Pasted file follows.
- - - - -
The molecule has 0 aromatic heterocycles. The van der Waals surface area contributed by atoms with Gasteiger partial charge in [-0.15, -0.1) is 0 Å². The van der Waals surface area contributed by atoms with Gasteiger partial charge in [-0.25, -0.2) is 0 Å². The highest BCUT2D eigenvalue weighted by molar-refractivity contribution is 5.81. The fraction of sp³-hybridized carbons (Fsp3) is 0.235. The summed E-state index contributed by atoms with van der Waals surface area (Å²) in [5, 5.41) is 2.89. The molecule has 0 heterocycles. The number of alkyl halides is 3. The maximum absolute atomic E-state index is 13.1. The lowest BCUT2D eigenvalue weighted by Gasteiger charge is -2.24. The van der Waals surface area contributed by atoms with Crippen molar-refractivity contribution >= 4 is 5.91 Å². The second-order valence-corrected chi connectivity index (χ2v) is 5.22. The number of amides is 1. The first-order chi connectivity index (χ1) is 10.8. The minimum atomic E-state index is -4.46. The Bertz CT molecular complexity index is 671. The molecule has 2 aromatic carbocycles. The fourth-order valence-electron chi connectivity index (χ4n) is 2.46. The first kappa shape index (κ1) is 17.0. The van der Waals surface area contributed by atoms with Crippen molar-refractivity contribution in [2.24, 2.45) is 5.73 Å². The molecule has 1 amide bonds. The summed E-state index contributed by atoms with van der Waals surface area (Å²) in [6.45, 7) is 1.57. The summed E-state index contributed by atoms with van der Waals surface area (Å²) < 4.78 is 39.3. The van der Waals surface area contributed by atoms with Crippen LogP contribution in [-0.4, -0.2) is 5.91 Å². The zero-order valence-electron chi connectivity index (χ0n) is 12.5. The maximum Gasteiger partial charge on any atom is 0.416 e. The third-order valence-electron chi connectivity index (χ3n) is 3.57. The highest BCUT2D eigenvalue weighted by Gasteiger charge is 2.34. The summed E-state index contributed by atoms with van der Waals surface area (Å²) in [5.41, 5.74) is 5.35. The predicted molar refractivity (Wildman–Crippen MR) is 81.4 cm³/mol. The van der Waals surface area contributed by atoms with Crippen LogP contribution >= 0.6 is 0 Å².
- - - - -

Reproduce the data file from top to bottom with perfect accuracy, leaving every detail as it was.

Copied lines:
The molecule has 0 aromatic heterocycles. The van der Waals surface area contributed by atoms with Gasteiger partial charge in [-0.15, -0.1) is 0 Å². The van der Waals surface area contributed by atoms with Gasteiger partial charge in [-0.25, -0.2) is 0 Å². The highest BCUT2D eigenvalue weighted by molar-refractivity contribution is 5.81. The fraction of sp³-hybridized carbons (Fsp3) is 0.235. The summed E-state index contributed by atoms with van der Waals surface area (Å²) in [5, 5.41) is 2.89. The molecule has 0 heterocycles. The number of alkyl halides is 3. The maximum absolute atomic E-state index is 13.1. The lowest BCUT2D eigenvalue weighted by Gasteiger charge is -2.24. The van der Waals surface area contributed by atoms with Crippen molar-refractivity contribution >= 4 is 5.91 Å². The second-order valence-corrected chi connectivity index (χ2v) is 5.22. The number of amides is 1. The first-order chi connectivity index (χ1) is 10.8. The minimum atomic E-state index is -4.46. The Bertz CT molecular complexity index is 671. The molecule has 2 aromatic carbocycles. The fourth-order valence-electron chi connectivity index (χ4n) is 2.46. The first kappa shape index (κ1) is 17.0. The van der Waals surface area contributed by atoms with Crippen molar-refractivity contribution in [2.24, 2.45) is 5.73 Å². The molecule has 1 amide bonds. The summed E-state index contributed by atoms with van der Waals surface area (Å²) in [6.45, 7) is 1.57. The summed E-state index contributed by atoms with van der Waals surface area (Å²) < 4.78 is 39.3. The van der Waals surface area contributed by atoms with Crippen LogP contribution in [-0.4, -0.2) is 5.91 Å². The zero-order valence-electron chi connectivity index (χ0n) is 12.5. The maximum Gasteiger partial charge on any atom is 0.416 e. The third-order valence-electron chi connectivity index (χ3n) is 3.57. The highest BCUT2D eigenvalue weighted by Gasteiger charge is 2.34. The summed E-state index contributed by atoms with van der Waals surface area (Å²) in [5.41, 5.74) is 5.35. The predicted molar refractivity (Wildman–Crippen MR) is 81.4 cm³/mol. The van der Waals surface area contributed by atoms with Crippen LogP contribution >= 0.6 is 0 Å².